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What We Talk About When We Talk About Film

March 18, 2015 by Alison Bailes divider image
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In reviewing films these days, it is almost impossible to focus solely on what is on screen rather than the hubbub brewing around them. Is “Boyhood” a magnificent, intimate epic about growing up or is it a glorified home movie patched together with a clever soundtrack? Is “American Sniper” a gripping portrayal of a boots-on-the-ground […]

In reviewing films these days, it is almost impossible to focus solely on what is on screen rather than the hubbub brewing around them. Is “Boyhood” a magnificent, intimate epic about growing up or is it a glorified home movie patched together with a clever soundtrack? Is “American Sniper” a gripping portrayal of a boots-on-the-ground soldier doing what he is trained to do or is it a xenophobic, simplistic portrait of rah–rah American patriotism with a blood-thirsty maniac at its center? It is becoming increasingly difficult to separate one’s viewing experience from the myriad op-ed and water-cooler dissections of the politics and maneuverings behind the machinery of filmmaking.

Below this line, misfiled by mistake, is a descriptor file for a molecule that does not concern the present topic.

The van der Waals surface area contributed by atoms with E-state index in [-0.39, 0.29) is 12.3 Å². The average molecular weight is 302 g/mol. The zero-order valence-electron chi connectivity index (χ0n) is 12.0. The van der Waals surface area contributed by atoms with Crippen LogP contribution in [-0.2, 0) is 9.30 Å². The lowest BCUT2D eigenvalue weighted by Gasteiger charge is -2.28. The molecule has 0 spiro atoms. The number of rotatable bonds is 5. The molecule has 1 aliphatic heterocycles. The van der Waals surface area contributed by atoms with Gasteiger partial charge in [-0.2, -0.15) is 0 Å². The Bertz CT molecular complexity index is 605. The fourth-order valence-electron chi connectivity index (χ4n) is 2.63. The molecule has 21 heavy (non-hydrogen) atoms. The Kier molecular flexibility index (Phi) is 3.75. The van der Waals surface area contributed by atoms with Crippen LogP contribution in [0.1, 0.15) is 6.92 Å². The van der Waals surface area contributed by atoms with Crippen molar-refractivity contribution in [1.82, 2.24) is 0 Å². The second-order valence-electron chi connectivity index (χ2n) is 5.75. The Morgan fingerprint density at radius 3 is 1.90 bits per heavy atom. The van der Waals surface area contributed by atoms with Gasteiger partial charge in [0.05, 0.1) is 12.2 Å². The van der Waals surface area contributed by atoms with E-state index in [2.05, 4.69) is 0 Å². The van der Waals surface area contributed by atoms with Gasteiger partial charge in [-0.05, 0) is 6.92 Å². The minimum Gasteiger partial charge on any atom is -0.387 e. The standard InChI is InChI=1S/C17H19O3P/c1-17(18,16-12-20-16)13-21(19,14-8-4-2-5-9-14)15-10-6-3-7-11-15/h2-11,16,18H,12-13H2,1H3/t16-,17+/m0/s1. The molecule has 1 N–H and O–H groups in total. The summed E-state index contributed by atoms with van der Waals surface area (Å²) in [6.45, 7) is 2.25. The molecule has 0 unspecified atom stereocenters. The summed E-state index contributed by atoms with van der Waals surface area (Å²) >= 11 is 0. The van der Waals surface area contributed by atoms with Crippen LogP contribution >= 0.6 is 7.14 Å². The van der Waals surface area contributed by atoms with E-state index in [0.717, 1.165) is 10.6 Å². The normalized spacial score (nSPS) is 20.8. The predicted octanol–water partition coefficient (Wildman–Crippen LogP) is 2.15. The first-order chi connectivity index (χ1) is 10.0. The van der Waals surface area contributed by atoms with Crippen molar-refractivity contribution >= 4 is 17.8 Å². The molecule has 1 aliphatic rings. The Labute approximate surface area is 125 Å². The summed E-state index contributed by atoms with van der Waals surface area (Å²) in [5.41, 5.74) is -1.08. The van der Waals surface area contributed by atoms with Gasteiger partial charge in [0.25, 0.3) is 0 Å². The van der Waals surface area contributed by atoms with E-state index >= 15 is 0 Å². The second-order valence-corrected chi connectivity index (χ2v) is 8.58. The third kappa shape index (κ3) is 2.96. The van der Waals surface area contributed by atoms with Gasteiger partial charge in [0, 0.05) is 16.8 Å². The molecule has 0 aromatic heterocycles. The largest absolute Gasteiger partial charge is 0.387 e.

And never more so than at this time of year, when film studios and marketing agencies spend millions of dollars to sway the court of public opinion in favor of their product with an eye to taking home a coveted Academy Award. Viewing “The Imitation Game”, a thrilling, old-fashioned piece of cinema, we now have to consider what to think about the petition that has landed on the doorstep of Prime Minister David Cameron to pardon 49,000 men convicted of Gross Indecency by the British Government in the 1950s. The protagonist of the film, Alan Turing was indeed pardoned, mainly because it became known that he was instrumental in cracking the Germans’ Enigma code machine during the Second World War. What about the others? Surely they deserve the same treatment. And if a film can effect social or political change, then we should applaud. But is this sidebar what we should judge the film on? A film should be judged on its merits as effective cinema…superb acting, clear scripting, tight directing…rather than merely its political message or good intentions. If it can do both, then all the better. Continue reading here


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